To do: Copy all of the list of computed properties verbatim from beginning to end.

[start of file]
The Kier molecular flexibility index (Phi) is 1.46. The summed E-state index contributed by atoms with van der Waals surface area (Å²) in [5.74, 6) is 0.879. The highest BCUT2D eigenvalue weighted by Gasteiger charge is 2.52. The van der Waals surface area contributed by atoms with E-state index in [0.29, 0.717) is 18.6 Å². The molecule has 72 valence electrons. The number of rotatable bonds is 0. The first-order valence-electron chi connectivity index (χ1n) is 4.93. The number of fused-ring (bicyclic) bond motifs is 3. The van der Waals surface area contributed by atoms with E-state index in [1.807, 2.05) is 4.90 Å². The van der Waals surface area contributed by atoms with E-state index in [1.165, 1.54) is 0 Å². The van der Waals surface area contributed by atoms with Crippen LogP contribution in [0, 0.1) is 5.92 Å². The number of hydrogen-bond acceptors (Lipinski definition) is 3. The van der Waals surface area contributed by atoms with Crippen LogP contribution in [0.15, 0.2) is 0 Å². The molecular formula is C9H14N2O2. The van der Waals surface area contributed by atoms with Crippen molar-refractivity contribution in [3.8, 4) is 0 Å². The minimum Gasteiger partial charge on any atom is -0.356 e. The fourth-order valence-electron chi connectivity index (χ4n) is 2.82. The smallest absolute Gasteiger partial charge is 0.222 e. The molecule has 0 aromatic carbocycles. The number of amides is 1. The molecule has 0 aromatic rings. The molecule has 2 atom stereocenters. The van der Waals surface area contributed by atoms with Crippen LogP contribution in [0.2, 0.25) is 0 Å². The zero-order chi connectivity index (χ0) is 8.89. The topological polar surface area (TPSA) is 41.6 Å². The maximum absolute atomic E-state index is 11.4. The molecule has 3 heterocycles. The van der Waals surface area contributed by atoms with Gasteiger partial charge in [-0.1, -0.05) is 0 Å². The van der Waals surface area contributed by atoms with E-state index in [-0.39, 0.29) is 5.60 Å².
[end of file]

The Kier molecular flexibility index (Phi) is 1.46. The summed E-state index contributed by atoms with van der Waals surface area (Å²) in [5.74, 6) is 0.879. The highest BCUT2D eigenvalue weighted by Gasteiger charge is 2.52. The van der Waals surface area contributed by atoms with E-state index in [0.29, 0.717) is 18.6 Å². The molecule has 72 valence electrons. The number of rotatable bonds is 0. The first-order valence-electron chi connectivity index (χ1n) is 4.93. The number of fused-ring (bicyclic) bond motifs is 3. The van der Waals surface area contributed by atoms with E-state index in [1.807, 2.05) is 4.90 Å². The van der Waals surface area contributed by atoms with E-state index in [1.165, 1.54) is 0 Å². The van der Waals surface area contributed by atoms with Crippen LogP contribution in [0, 0.1) is 5.92 Å². The number of hydrogen-bond acceptors (Lipinski definition) is 3. The van der Waals surface area contributed by atoms with Crippen LogP contribution in [0.15, 0.2) is 0 Å². The molecular formula is C9H14N2O2. The van der Waals surface area contributed by atoms with Crippen molar-refractivity contribution in [3.8, 4) is 0 Å². The minimum Gasteiger partial charge on any atom is -0.356 e. The fourth-order valence-electron chi connectivity index (χ4n) is 2.82. The smallest absolute Gasteiger partial charge is 0.222 e. The molecule has 0 aromatic carbocycles. The number of amides is 1. The molecule has 0 aromatic rings. The molecule has 2 atom stereocenters. The van der Waals surface area contributed by atoms with Crippen LogP contribution in [0.2, 0.25) is 0 Å². The zero-order chi connectivity index (χ0) is 8.89. The topological polar surface area (TPSA) is 41.6 Å². The maximum absolute atomic E-state index is 11.4. The molecule has 3 heterocycles. The van der Waals surface area contributed by atoms with Gasteiger partial charge in [-0.1, -0.05) is 0 Å². The van der Waals surface area contributed by atoms with E-state index in [-0.39, 0.29) is 5.60 Å².